This reformist attitude is also present on the next planet, Monarch. It’s surrounded by a Board blockade (the Board being the council of megacorporations that controls the Halcyon colony). The conflict on Monarch has two major players: Monarch Stellar Industries, a disgraced corporation, and the Iconoclasts, a faction of “Philosophists” who threaten to bring an ideology-fueled revolution to bear against the MSI and (eventually) the Board.
The Iconoclasts are split between two leaders. Graham wants to invest the faction’s resources in outreach and spreading their message to the system, while Zora is much more pragmatic and concerned with improving the material conditions of the people in their community. Meanwhile Sanjar, the leader of the MSI, places his faith in grand, ten-year plans to incrementally change the world.
There are three ways the conflict on Monarch can shake out. You can help Graham fight the MSI, you can side with the MSI to help them use blackmail to get a position on the Board, or you can depose Graham and place Zora in charge, and then convince her to form an alliance with the MSI. If Graham is in charge, the movement is largely aimless because there are few concrete plans to move forward after taking control of Monarch. If Zora is in charge, she mentions worrying about how people will react when they aren’t being paid anymore, because many of the people in the city of Stellar Bay weren’t converted to the Iconoclasts; they were MSI employees.
Only by convincing both sides to work together does anything resembling peace come about on Monarch. If you mediate for both parties, everything works out and the people go back to their jobs and keep their heads down while Sanjar (ostensibly) uses his position on the Board to bring aid to the planet.
To bring this all home, I want to talk about the ending. The goal of the main storyline is to find the chemicals needed to revive a ship full of colonists that were lost for 70 years, described as “the best and brightest of humanity” and “experts in their field”. Together with these paragons, the goal is to bring the Halcyon colony back from the brink of complete collapse. To take the structures in place and turn them, change them to do good in the world.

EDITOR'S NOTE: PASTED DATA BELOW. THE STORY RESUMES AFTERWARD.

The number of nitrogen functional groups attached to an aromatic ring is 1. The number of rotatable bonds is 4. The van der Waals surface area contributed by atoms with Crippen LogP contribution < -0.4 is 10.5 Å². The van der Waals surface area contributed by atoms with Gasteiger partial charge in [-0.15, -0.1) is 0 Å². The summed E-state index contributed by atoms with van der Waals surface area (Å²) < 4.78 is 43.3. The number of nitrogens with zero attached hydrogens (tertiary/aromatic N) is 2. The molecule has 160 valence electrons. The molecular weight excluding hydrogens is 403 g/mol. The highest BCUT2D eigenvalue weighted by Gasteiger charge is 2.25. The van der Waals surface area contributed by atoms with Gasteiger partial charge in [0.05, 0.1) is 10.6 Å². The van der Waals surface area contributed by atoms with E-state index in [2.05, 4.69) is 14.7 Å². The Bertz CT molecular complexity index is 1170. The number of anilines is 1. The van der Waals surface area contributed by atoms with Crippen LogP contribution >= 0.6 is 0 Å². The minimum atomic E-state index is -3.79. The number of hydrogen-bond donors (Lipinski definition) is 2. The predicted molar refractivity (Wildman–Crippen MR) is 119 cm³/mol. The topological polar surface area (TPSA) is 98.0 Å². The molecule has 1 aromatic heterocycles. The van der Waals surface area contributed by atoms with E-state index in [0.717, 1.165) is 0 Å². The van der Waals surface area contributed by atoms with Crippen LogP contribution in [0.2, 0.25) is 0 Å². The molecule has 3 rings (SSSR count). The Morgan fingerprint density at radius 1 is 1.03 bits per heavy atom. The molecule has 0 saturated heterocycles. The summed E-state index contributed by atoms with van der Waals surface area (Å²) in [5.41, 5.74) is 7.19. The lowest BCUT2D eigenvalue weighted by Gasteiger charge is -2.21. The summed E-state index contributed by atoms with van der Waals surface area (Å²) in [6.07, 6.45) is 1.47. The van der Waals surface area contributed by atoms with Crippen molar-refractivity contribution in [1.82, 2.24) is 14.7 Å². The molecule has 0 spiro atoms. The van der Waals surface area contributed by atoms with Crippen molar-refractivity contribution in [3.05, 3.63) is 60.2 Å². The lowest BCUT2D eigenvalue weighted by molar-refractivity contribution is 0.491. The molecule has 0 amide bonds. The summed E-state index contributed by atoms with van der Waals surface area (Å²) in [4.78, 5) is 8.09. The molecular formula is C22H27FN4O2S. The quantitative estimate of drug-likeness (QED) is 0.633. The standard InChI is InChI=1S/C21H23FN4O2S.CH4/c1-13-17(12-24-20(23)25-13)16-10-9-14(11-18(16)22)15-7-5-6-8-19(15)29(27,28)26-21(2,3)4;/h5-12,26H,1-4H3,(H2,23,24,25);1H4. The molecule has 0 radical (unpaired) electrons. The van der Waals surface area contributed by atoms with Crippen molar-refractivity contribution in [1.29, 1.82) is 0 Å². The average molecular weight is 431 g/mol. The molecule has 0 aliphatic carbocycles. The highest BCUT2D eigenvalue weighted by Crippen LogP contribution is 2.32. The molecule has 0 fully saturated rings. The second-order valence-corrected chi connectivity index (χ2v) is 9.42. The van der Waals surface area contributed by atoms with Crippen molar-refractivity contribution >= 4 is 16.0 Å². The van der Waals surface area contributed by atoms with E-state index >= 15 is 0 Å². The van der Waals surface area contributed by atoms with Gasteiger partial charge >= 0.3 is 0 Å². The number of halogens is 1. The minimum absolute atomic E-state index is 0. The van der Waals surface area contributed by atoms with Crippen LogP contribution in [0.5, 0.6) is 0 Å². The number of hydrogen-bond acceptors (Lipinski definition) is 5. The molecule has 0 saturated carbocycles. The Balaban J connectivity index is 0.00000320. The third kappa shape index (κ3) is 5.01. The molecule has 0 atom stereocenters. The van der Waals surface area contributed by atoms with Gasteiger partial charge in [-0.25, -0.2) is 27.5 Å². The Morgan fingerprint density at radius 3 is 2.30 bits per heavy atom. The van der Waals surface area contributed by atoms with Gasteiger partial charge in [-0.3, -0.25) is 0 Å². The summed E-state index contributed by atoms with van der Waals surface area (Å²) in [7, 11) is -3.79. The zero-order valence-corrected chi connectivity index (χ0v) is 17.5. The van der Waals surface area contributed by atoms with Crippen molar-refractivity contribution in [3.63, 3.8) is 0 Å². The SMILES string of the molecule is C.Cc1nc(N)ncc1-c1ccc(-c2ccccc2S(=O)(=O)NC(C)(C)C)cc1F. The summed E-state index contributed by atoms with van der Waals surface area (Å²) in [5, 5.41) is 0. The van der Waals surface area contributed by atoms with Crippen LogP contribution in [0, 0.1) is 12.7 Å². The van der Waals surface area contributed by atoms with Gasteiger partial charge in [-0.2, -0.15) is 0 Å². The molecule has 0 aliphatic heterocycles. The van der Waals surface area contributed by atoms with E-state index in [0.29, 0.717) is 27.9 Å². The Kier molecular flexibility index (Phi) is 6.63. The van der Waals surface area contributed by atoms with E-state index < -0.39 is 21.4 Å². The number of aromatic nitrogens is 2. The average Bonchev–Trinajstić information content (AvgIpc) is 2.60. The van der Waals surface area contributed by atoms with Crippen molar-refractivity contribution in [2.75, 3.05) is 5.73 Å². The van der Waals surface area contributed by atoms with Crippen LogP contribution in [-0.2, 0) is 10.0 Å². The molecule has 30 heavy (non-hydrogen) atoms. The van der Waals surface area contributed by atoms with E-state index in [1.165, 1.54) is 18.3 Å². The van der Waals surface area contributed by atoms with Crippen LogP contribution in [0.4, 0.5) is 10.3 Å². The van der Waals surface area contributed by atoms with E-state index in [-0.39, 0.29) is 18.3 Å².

The game holds this myth of the Hope colonists that isn’t even substantiated in the text; the player character is also from the Hope, revived and sent into the world without consent. But the backgrounds available for your character paint a very different picture of the people onboard the Hope than the other characters do: your options are such prestigious roles as “assistant chef” and “cashier”. Today’s mundane is tomorrow’s spectacular, thanks to decades of corporate brainwashing among the masses of the Halcyon colony.
The game doesn’t acknowledge this; in the ending crawl I got, the plan to save the colony with the help of the Hope colonists just…works. The key to saving the world, of course, is to put smart people in charge, regardless of personal character. It even glosses over the immense sacrifices needed for the plan to work, represented with one of the game’s many trolley problems.
At the end of the game, you are shown a slideshow, where the narrator tells you what happened to everyone you met along the way. In this slideshow, The Outer Worlds puts forward the position that ideology and competence are mutually exclusive. The leader of the Botanical Gardens community doesn’t live to see her ideals carried out; she dies the next winter after leaving the safety of Edgewater. If they don’t assimilate into the culture they are revolting against, the Iconoclasts dissolve because they are unwilling to confront the material conditions of the world around them. In the end, the path that gets you the most XP is not to aid the corporations or fight against them, but to always believe wholeheartedly in reforming oppressive structures rather than dismantling them.
The Outer Worlds has a reverence for aimless, apolitical “science” and “progress” as the tools that will bring humanity to greatness, while ideology and revolution are always doomed to fail. It’s more concerned with bringing you to the middle as a place to make decisions from than it is in examining the realities of the choices actually being presented to you. It is centrism in its most concentrated (and most toxic) form, and this medium deserves better.